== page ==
Human beings have been thinking about and counting time for thousands of years. The first time-keeping machines used sand, water or the position of the Sun in the sky to mark out the passage of time. These days, we use clocks and watches for telling the time. But however we do it, our measurement of time is based on the movement of our planet Earth in relation to the Sun.
Numbers are useful for counting and measuring things. We use them all the time, even when we’re not thinking about maths. For example, I use them every day, for telling the time, cooking, exercising and driving my car.
Normally when we count, we start at zero and count upwards in whole numbers: one, two, three, and so on… But what happens if we count down from a bigger number – do we have to stop when we get back to zero?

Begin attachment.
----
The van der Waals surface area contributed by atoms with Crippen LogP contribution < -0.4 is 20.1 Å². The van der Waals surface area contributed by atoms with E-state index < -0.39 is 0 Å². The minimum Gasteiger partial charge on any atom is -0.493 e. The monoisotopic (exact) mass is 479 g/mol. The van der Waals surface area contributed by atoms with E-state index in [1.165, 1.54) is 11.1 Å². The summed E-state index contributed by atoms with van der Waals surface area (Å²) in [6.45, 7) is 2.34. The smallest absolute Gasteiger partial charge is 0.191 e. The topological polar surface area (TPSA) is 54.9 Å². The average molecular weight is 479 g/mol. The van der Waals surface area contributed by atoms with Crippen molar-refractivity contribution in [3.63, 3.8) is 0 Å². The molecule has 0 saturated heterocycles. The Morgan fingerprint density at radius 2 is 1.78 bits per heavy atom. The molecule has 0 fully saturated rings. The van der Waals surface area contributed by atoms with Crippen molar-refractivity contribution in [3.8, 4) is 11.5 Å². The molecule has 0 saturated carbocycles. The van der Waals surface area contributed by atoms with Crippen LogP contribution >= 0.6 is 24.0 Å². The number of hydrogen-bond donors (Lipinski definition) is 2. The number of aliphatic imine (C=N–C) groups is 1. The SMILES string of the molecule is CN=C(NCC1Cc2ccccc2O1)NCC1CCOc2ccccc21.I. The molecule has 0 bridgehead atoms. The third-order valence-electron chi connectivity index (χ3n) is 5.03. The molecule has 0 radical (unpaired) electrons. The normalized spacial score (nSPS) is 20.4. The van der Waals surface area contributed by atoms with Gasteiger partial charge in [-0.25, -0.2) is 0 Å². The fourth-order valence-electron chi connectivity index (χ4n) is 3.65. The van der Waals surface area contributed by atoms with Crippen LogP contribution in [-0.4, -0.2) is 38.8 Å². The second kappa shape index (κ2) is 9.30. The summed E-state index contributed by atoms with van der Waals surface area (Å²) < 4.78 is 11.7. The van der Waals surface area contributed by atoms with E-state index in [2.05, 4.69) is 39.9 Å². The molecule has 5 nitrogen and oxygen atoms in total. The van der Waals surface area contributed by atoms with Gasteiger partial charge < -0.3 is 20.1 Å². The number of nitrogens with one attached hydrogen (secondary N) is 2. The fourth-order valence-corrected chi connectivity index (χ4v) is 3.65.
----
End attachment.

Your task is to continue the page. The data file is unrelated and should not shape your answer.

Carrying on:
This question was asked on a cold Winter’s day. The water in the bird bath had frozen and I used hot water from the kettle to thaw it so the birds could drink. When I explained to my 6-year-old that water freezes at zero degrees Celsius, she wondered if that was the coldest that things can get. But it isn’t – in fact some things can get much, much, much colder!
So what happens when things get hot or cold and how do we measure temperature?